Editorial: Unravelling the genetic make-up

Published in the Hindu on June 4, 2007

Aedes aegypti
Photo: Wikimedia

The battle to eradicate Aedes aegypti, the mosquito that causes yellow fever, dengue and chikungunya, has got a shot in the arm with the successful sequencing of the mosquito’s genome.  A. aegypti mosquito figures in about 50 million cases of dengue fever in tropical countries and about 30,000 deaths from yellow fever, mainly in West and Central Africa and parts of South America every year.  Chikungunya, a menace in India last year, affected nearly 1.25 million people.  This is the second instance where scientists have been able to sequence a mosquito genome. The genome of Anopheles gambiae, the mosquito that causes malaria, was decoded in 2002.  The success was then two-fold with another team of researchers simultaneously sequencing the malaria parasite, Plasmodium falciparum.  Studying the DNA makeup of A. aegypti and comparing it with A. gambiae allowed the researchers to understand that the dengue causing mosquito diverged evolutionarily from the malaria mosquito about 150 million years ago.  That probably explains the differences in appearance and feeding habits of the two species and the different diseases that they cause although they have the same number of genes.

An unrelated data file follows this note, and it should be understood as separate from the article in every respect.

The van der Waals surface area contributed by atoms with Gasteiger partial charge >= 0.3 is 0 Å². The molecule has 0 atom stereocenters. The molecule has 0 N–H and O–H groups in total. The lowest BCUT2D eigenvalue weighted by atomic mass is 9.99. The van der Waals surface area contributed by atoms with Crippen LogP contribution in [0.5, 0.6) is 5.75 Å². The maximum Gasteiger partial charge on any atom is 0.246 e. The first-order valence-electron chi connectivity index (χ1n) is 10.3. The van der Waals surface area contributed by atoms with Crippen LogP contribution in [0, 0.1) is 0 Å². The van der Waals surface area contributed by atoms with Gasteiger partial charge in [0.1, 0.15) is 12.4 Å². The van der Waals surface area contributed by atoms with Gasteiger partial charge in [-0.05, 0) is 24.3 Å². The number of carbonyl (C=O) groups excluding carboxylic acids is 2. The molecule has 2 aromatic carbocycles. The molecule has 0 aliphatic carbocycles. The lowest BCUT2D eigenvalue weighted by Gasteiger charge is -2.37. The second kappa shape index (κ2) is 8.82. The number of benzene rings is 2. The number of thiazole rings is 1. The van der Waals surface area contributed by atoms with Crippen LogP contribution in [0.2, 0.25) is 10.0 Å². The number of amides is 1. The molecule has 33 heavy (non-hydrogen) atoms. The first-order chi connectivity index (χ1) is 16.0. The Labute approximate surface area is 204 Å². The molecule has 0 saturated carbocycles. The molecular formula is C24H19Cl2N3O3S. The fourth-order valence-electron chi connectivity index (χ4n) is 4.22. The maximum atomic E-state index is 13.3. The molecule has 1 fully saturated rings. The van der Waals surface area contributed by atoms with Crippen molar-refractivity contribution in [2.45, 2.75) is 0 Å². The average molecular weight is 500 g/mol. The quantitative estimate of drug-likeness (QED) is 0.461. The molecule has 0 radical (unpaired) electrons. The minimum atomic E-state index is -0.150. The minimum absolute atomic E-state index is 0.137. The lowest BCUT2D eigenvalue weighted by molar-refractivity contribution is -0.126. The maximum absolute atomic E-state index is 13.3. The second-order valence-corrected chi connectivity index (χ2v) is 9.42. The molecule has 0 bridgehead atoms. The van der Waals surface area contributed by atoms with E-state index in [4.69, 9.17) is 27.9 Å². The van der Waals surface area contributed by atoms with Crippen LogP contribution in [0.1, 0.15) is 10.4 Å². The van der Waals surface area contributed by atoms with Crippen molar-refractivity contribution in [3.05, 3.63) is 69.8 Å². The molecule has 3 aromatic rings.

Sequencing the two mosquito species is important for more than one reason.  While decoding the genome of the malaria-causing mosquito was the first ever attempt to unravel the genetic makeup of a non-human organism that has a direct impact on human lives, the latest success underlines the level of maturity attained in genome sequencing.  At a time when researchers and institutions are focussing on applied research, the sequencing of the two mosquito vector species is a shining example of the importance of basic research in the advancement of science.  Though no successful strategy has been found as yet by researchers to fight the malaria-causing mosquito, sequencing the genome has opened up unprecedented opportunities and brought humanity one step closer to finding one.  The biggest advantage of having the genetic maps of the two vectors, and other mosquito species that are being sequenced, will be the ability to undertake comparative analyses to identify the common and unique genes and understand their functions, and devise new strategies and improve existing ones to tackle specific vectors.  At a time when intellectual property rights are being safeguarded in ways that deny the benefits of scientific research to a wide part of the world, large-scale basic research projects help in bringing together researchers from different institutions across the world for a common cause going beyond purely monetary considerations. The real challenge will be to make any advances in tackling the vectors and fighting the diseases available  to the needy.